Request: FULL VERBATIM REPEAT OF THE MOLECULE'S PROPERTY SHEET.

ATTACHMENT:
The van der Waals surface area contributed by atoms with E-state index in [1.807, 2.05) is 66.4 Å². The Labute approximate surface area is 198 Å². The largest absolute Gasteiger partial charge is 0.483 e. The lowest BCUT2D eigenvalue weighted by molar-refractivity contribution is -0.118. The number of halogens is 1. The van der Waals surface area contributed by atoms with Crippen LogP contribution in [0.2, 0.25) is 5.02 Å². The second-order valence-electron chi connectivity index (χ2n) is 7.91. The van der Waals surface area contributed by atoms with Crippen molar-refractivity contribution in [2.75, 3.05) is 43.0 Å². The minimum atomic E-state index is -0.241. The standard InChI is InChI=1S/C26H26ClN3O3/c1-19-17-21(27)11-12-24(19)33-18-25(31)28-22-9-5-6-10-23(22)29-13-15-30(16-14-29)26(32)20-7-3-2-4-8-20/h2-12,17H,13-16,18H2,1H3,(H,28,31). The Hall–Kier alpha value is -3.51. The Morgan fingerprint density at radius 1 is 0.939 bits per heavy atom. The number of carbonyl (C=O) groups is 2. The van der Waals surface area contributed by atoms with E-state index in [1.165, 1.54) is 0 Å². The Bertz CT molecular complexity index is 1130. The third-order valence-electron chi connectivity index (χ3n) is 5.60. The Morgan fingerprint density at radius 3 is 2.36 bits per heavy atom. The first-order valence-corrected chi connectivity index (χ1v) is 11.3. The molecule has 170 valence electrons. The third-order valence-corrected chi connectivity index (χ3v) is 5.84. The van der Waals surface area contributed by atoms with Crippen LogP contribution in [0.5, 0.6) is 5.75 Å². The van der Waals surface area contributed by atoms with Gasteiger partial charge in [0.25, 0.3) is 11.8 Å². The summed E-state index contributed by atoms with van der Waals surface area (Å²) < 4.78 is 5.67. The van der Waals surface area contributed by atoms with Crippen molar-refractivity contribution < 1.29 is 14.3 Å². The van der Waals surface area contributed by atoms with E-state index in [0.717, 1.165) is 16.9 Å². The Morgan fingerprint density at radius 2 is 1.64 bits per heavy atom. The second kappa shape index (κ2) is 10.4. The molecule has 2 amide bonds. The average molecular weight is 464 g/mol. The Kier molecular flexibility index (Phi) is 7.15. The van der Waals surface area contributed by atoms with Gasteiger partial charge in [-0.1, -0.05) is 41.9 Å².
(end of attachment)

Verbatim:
The van der Waals surface area contributed by atoms with E-state index in [1.807, 2.05) is 66.4 Å². The Labute approximate surface area is 198 Å². The largest absolute Gasteiger partial charge is 0.483 e. The lowest BCUT2D eigenvalue weighted by molar-refractivity contribution is -0.118. The number of halogens is 1. The van der Waals surface area contributed by atoms with Crippen LogP contribution in [0.2, 0.25) is 5.02 Å². The second-order valence-electron chi connectivity index (χ2n) is 7.91. The van der Waals surface area contributed by atoms with Crippen molar-refractivity contribution in [2.75, 3.05) is 43.0 Å². The minimum atomic E-state index is -0.241. The standard InChI is InChI=1S/C26H26ClN3O3/c1-19-17-21(27)11-12-24(19)33-18-25(31)28-22-9-5-6-10-23(22)29-13-15-30(16-14-29)26(32)20-7-3-2-4-8-20/h2-12,17H,13-16,18H2,1H3,(H,28,31). The Hall–Kier alpha value is -3.51. The Morgan fingerprint density at radius 1 is 0.939 bits per heavy atom. The number of carbonyl (C=O) groups is 2. The van der Waals surface area contributed by atoms with E-state index in [1.165, 1.54) is 0 Å². The Bertz CT molecular complexity index is 1130. The third-order valence-electron chi connectivity index (χ3n) is 5.60. The Morgan fingerprint density at radius 3 is 2.36 bits per heavy atom. The first-order valence-corrected chi connectivity index (χ1v) is 11.3. The molecule has 170 valence electrons. The third-order valence-corrected chi connectivity index (χ3v) is 5.84. The van der Waals surface area contributed by atoms with Crippen LogP contribution in [0.5, 0.6) is 5.75 Å². The van der Waals surface area contributed by atoms with Gasteiger partial charge in [0.25, 0.3) is 11.8 Å². The summed E-state index contributed by atoms with van der Waals surface area (Å²) < 4.78 is 5.67. The van der Waals surface area contributed by atoms with Crippen molar-refractivity contribution < 1.29 is 14.3 Å². The van der Waals surface area contributed by atoms with E-state index in [0.717, 1.165) is 16.9 Å². The Morgan fingerprint density at radius 2 is 1.64 bits per heavy atom. The second kappa shape index (κ2) is 10.4. The molecule has 2 amide bonds. The average molecular weight is 464 g/mol. The Kier molecular flexibility index (Phi) is 7.15. The van der Waals surface area contributed by atoms with Gasteiger partial charge in [-0.1, -0.05) is 41.9 Å².